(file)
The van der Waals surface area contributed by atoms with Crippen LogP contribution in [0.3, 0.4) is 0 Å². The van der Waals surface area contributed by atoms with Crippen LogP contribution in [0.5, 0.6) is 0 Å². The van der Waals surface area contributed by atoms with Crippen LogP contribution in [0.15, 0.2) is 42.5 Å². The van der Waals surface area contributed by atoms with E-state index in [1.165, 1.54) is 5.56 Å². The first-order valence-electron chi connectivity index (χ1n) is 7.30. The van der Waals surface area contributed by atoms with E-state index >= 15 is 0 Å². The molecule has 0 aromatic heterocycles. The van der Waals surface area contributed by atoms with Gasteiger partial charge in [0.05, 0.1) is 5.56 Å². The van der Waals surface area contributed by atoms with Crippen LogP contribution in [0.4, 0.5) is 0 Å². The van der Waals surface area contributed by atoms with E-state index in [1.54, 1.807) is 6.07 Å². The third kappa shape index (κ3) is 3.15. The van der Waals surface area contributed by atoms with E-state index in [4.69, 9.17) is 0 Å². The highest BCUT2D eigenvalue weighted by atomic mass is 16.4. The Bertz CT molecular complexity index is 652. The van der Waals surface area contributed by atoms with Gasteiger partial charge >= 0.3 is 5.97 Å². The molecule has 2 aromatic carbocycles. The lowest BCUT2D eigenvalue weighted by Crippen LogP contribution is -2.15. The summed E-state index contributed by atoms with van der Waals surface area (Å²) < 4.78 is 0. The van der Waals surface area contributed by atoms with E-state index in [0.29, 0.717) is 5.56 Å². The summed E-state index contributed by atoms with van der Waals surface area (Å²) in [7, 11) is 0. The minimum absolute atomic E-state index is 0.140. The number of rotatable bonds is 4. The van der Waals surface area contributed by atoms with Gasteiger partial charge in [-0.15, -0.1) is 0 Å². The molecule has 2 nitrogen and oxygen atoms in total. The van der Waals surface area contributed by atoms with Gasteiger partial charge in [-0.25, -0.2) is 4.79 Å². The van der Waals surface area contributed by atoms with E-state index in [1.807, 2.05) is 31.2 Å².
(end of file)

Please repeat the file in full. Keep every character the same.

The van der Waals surface area contributed by atoms with Crippen LogP contribution in [0.3, 0.4) is 0 Å². The van der Waals surface area contributed by atoms with Crippen LogP contribution in [0.5, 0.6) is 0 Å². The van der Waals surface area contributed by atoms with Crippen LogP contribution in [0.15, 0.2) is 42.5 Å². The van der Waals surface area contributed by atoms with E-state index in [1.165, 1.54) is 5.56 Å². The first-order valence-electron chi connectivity index (χ1n) is 7.30. The van der Waals surface area contributed by atoms with E-state index >= 15 is 0 Å². The molecule has 0 aromatic heterocycles. The van der Waals surface area contributed by atoms with Gasteiger partial charge in [0.05, 0.1) is 5.56 Å². The van der Waals surface area contributed by atoms with Crippen LogP contribution in [0.4, 0.5) is 0 Å². The van der Waals surface area contributed by atoms with E-state index in [1.54, 1.807) is 6.07 Å². The third kappa shape index (κ3) is 3.15. The van der Waals surface area contributed by atoms with E-state index in [4.69, 9.17) is 0 Å². The highest BCUT2D eigenvalue weighted by atomic mass is 16.4. The Bertz CT molecular complexity index is 652. The van der Waals surface area contributed by atoms with Gasteiger partial charge >= 0.3 is 5.97 Å². The molecule has 2 aromatic carbocycles. The lowest BCUT2D eigenvalue weighted by Crippen LogP contribution is -2.15. The summed E-state index contributed by atoms with van der Waals surface area (Å²) < 4.78 is 0. The van der Waals surface area contributed by atoms with E-state index in [0.29, 0.717) is 5.56 Å². The summed E-state index contributed by atoms with van der Waals surface area (Å²) in [7, 11) is 0. The minimum absolute atomic E-state index is 0.140. The number of rotatable bonds is 4. The van der Waals surface area contributed by atoms with Gasteiger partial charge in [-0.15, -0.1) is 0 Å². The molecule has 2 nitrogen and oxygen atoms in total. The van der Waals surface area contributed by atoms with Gasteiger partial charge in [-0.25, -0.2) is 4.79 Å². The van der Waals surface area contributed by atoms with E-state index in [1.807, 2.05) is 31.2 Å².